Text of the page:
The P&G Mandates

Procter & Gamble is a fascinating company. It is regularly the single largest advertiser in the world - and thus is extremely important for our industry. As a company, it may have the most customers in the world (topping even Facebook). P&G is run by a a management team extremely focused on efficiency and ROI. To that end, over the past few years, it has focused on end-to-end optimization. This includes dropping over 100 brands from its portfolio and selling several other peripheral or limited-growth companies (e.g. Duracell, Vicks, etc) and focusing only on a simpler set of core value drivers. 

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P&G is powerful and competitive through a few levers: marketing, supply chain, distribution, and innovation. As distribution becomes increasingly consolidated through companies like Walmart, Amazon, and Tesco, etc - and as e-commerce make traditional distribution less relevant, smaller companies can compete more directly on price or innovative marketing. As a result, P&G needs to place extra emphasis on its other levers. Over the past few years, it embarked on a massive overhaul of its supply chain to move quicker, improve transparency in its operations, and integrate more deeply with suppliers where possible. This is with the aim of getting closer to the customer, becoming more competitive, and becoming more synchronized across the whole supply chain. It should come as no surprise then, that a company that spends over $8B / year on advertising would take the same approach to its marketing spend. 

At the IAB meeting in late January, Marc Pritchard, the CMO of P&G, disclosed numerous issues that they found in their own media supply chain. This included the agency acting as a "principal" by collecting interest on the float (money that P&G paid the agency, which then collected interest in that agency's bank account until it paid the publisher), as well as issues surrounding undisclosed rebates. Pritchard set forth four rules that would be required of any partner in their media supply chain - from agency all the way to the publisher. These are

- Agencies must sign fully transparent contracts
- Viewability will be measured by a single standard - the MRC standard of 50% on-screen for at least 1 second, and for video, 50% for at least 2 seconds (P&G's rival, Unilever, uses the GroupM standard of 100% in view for any period of time, and 100% in view for 1/2 the purchased video ad time for video).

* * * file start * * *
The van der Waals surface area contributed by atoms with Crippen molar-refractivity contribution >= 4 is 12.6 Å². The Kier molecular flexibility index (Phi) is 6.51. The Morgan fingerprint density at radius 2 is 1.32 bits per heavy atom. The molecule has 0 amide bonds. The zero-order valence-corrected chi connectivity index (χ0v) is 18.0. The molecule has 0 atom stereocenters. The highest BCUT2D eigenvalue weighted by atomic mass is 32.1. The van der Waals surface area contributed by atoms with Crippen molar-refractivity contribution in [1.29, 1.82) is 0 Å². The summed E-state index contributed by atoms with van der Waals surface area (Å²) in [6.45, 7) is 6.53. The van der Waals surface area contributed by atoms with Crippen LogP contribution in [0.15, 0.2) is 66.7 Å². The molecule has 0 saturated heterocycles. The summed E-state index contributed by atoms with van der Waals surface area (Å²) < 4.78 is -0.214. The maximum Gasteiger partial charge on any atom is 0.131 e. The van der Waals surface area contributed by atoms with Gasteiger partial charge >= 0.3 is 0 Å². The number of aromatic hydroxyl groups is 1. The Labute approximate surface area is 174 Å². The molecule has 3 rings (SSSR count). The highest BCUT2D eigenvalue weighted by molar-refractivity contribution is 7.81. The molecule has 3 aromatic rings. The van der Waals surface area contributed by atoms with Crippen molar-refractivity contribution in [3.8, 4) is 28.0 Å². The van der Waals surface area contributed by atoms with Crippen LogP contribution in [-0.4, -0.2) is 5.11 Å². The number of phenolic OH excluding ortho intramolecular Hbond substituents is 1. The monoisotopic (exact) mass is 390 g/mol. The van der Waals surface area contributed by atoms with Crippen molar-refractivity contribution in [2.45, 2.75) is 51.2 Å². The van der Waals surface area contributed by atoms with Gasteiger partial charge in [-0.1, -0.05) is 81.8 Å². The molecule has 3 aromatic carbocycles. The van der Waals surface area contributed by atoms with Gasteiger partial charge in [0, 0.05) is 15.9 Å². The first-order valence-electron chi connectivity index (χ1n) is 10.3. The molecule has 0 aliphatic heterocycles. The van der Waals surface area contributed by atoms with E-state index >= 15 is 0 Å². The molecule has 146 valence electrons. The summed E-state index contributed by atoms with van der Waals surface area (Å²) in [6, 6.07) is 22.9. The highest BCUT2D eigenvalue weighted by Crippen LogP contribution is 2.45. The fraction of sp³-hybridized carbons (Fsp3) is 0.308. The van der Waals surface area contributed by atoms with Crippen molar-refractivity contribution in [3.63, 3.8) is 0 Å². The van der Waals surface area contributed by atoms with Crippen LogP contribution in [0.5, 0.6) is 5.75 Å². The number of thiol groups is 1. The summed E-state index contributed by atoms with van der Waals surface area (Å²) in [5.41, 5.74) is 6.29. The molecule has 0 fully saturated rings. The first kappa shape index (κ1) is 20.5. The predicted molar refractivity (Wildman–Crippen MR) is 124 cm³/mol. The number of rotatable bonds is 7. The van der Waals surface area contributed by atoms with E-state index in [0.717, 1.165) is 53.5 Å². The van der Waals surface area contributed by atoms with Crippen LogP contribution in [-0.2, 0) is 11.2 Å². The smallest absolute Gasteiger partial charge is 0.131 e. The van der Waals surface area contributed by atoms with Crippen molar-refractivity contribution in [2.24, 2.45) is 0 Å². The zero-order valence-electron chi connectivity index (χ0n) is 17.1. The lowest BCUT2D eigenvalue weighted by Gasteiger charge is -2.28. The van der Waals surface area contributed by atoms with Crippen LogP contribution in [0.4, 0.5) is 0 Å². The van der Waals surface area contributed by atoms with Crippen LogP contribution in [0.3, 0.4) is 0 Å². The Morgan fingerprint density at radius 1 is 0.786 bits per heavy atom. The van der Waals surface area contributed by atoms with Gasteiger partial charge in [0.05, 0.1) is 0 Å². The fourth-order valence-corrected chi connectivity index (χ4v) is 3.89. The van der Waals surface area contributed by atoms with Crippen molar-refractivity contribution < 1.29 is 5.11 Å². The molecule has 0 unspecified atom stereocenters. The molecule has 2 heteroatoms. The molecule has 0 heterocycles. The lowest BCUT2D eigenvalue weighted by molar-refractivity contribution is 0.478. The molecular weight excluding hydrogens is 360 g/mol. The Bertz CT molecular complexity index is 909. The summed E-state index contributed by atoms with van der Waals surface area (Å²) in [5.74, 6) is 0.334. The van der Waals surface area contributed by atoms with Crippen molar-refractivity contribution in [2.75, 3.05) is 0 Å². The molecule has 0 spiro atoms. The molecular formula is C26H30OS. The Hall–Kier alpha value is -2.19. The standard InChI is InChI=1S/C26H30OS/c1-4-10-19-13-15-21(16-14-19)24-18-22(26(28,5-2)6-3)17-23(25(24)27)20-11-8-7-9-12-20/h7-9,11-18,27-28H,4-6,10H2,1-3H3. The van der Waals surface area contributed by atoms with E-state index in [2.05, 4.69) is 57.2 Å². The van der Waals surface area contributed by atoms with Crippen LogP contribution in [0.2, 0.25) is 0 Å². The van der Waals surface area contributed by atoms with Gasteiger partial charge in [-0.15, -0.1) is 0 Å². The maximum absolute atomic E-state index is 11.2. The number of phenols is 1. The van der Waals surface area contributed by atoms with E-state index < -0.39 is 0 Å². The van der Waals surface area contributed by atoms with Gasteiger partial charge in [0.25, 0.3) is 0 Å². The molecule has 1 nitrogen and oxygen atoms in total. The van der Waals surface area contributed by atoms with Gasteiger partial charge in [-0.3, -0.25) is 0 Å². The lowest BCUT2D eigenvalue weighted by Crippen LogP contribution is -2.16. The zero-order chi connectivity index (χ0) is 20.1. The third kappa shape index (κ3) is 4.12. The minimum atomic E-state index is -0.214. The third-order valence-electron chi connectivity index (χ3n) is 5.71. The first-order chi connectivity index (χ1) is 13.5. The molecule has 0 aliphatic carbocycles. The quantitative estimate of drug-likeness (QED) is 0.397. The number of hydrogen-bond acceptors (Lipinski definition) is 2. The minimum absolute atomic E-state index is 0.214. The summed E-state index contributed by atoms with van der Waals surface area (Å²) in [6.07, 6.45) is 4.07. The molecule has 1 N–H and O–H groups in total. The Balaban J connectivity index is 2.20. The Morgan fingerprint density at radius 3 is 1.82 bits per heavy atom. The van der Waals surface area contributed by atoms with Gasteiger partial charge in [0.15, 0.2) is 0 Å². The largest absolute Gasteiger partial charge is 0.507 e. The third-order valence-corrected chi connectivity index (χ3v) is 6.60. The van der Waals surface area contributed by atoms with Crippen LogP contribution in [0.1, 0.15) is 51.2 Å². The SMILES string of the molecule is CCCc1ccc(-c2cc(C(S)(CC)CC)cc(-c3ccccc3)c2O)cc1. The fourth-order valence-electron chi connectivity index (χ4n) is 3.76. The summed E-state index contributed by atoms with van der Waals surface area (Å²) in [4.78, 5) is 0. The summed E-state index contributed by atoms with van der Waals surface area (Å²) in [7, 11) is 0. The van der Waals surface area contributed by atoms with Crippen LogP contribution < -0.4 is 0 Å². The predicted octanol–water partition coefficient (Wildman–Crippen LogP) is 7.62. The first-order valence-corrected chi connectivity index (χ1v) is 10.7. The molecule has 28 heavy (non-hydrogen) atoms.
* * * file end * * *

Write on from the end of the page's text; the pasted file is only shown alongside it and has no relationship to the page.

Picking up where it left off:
- Every entity that touches the digital media will need to be accredited with TAG (Trustworthy Accountability Group), to limit fraud to the greatest degree possible. 
- No publisher self-reporting without external verification (this is particularly acute for Facebook and Google). 

Agency transparency is the natural outcome of the ANA Report on Media Transparency, which revealed a wide variety of secret fees that media agencies were taking (see here for more: The ANA Report on Media Transparency). Large media buyers want their agencies to make money, but in a transparent and straightforward way that aligns the agency's interests with their own success. To this end, having a transparent contract that is mutually beneficial is a good outcome.  

A single viewability standard, if this actually takes hold in the industry, will be invaluable. It is untenable that a viewable ad doesn't actually mean the same thing - how can you optimize to different and sometimes incompatible viewability standards? Publishers want to sell viewable ads, but it can be hard to comply with proprietary metrics. This creates pricing irregularities and material discrepancies. The actual decision about which metric used is less important than the decision to simply standardize which, because it is P&G, will mean that every player in the ecosystem will support their choice. That said, MRC is a much more publisher-friendly framework than the GroupM model. TripleLift has an ongoing commitment to improving viewability across the platform, including the Impression and Exchange Quality initiative, and the High Viewability Required project that's part of this initiative. 

TAG certification is a standard that a company meets certain requirements about not tolerating fraud. This generally means that the company contractually agrees to certain standards (or, in the more intense version, invites an independent auditor to check). This includes having a TAG compliance officer, employing filtering against certain domains and IPs, and implementing the payment ID protocol. TripleLift is in the process of being certified, and naturally we have no interest in tolerating fraud on the platform.

The last piece is self explanatory - P&G is holding large platforms accountable - to no longer be able to grade their own homework. This was tolerated early on because of the platform's market power and because they were innovative and exciting. But P&G is now using their own market power to reverse this trend.

These mandates are all good for TripleLift. We are creating a high quality, effective, independently measurable, fraud-free market place. While there are certain technical hurdles to meet the particular standards that P&G has chosen, they are all aligned with our mission and good outcomes. Having the industry meet on a specified set of standards will ultimately improve interoperability and help to root out the bad actors that have undermined the ad tech landscape.